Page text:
Sunday, August 5, 2012

Cross cover issues

Cross cover is always a sticky situation. You're dealing with patients you don't know and sometimes have to make important decisions about them. I feel like if it's at all possible to defer those decisions to the regular team, that's what should happen. I feel like the only things that should be changed during cross cover are potentially life threatening medications.

Other people feel differently. Here's a snippet from a cross cover I did a while back:

Nurse: "Doctor, Mrs. Chang is getting qAC fingersticks but her daughter doesn't want her to have them. I think she's only getting them because she wasn't eating before but now she is."

Me: "Is she diabetic?"

Nurse: "No."

Me: [checks sign-out sheet from primary team to make sure pt isn't diabetic] "And she's tolerating her diet?"

Nurse: "Yes."

Me: "OK, you can D/C the fingersticks."

Nurse: "Also, Mrs. Chang is written for morphine PRN, but her daughter doesn't want her to have it."

Me: "Uh ok.... well, it's PRN, so what's the problem?"

Nurse: "Can I D/C the morphine?"

Me: "But it's PRN. She doesn't have to take it."

Nurse: "Then I'll D/C it."

Me: [getting paged again] "Fine, whatever."

The next morning, the resident on Mrs. Chang's primary team comes up to me: "Why did you D/C Mrs. Chang's fingersticks? She's diabetic!"

And then he got mad at me for having D/C'd the PRN morphine.

(Here's a tip: If a patient is diabetic and you want them to stay on qAC fingersticks, maybe write that they're diabetic on the signout sheet.)


  1. Replies
    1. Is that really the only abbreviation that's giving you trouble?

      Sorry, that was a very jargony post, in retrospect.

    2. It's because it's not a medical term. "Doctor, Mrs. Chang is getting medical term but her daughter doesn't want her to have them" makes sense, you could say that on ER and people just treat it like phlebotinum. "It's medical term. She doesn't have to take it" works too. But "he got mad at me for having D/Ced the morphine" was like "That's not a medical term, it's just an abbreviation and it's keeping me from understanding the story!"

  2. D/C is discontinue, unless it means discharge or any number of other terms.

    When I come across something I don't understand, I google "medical term XXX" and figure it out.

  3. ha! this rings so true. i'm a senior resident now and every night i work with a new intern on either call or an overnight shift, i explain my philosophy to them at the beginning of the shift: "nurses, patients, and parents [i'm in peds] sometimes think that just because there's a doctor here in the middle of the night, that every single thing that comes to mind is an appropriate thing to call the on-call intern about. it is perfectly okay to say of non-urgent questions 'i'm happy to pass that on to the day team'. i also don't like making any changes overnight unless there is a really good reason."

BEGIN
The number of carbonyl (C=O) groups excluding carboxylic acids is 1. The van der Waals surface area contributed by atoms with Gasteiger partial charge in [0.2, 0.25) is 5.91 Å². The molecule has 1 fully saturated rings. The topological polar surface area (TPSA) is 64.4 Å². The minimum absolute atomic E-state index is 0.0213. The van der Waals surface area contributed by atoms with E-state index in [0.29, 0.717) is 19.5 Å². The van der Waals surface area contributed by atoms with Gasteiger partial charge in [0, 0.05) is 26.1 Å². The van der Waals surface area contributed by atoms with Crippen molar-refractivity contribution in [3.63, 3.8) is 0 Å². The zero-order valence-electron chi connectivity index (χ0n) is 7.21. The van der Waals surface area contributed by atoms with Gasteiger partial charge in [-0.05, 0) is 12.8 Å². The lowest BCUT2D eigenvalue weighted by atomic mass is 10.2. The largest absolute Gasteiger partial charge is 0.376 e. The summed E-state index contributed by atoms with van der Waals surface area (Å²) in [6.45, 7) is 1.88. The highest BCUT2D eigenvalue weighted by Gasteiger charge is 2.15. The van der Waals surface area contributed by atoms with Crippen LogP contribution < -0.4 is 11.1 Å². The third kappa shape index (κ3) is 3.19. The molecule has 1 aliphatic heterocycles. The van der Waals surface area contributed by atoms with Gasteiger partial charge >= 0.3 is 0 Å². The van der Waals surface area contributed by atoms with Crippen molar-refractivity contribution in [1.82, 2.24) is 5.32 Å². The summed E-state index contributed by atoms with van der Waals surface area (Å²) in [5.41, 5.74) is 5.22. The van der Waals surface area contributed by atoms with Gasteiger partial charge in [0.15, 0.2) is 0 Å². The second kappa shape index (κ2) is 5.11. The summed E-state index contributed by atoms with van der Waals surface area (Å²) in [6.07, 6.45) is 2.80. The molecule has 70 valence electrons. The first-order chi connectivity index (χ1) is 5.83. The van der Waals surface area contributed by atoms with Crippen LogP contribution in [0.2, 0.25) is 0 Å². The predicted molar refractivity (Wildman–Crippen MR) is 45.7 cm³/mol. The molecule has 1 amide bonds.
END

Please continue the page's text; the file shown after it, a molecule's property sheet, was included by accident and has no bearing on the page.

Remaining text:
some of my favorite (read: least favorite) overnight pages are:

    - 0330: "do you really want that AM CBC/renal/gas/whatever?" our AM labs are drawn at 0400, and generally the other residents don't sign out upcoming AM labs to the on-call person because the whole point of AM labs is that the primary team will follow up on them in the morning. so i don't necessarily know or care what AM labs my cross-cover patients are getting. so my answer is ALWAYS: "is it ordered? then yes."

    - midnight: "so-and-so's aunt wasn't on rounds today but she's here now. she wants the doctor to come and talk to her about the discharge goals/follow-up/MRI results/chemo regimen/whatever. also, is it still the plan for the patient to go home a week from tuesday?"

    as an intern, i always deferred because i didn't know the answer. then, as a senior, my interns would page me and ask me these questions because THEY didn't know the answer. or worse, they would go to the room and fumble through an answer and make things worse, then call me to clean it up. hence the preemptive counseling.

    1. Dealing with family members of a patient who isn't yours is particularly painful. It would always be around 6-7PM that I'd get a call that a patient's family wanted an update. I'd tell the nurse to explain to the family that I knew almost nothing about the patient, so I certainly couldn't tell them anything about prognosis or anything like that. On one hand, I was sympathetic that a lot of family members are unable to visit during the day. On the other hand, what was I supposed to do?

      On one occasion, I said that and the nurse said that the family understood that I didn't know what was going on, but they wanted me to read them the last page from the chart. So I did that. I literally went and, holding the chart, explained the last progress note to them.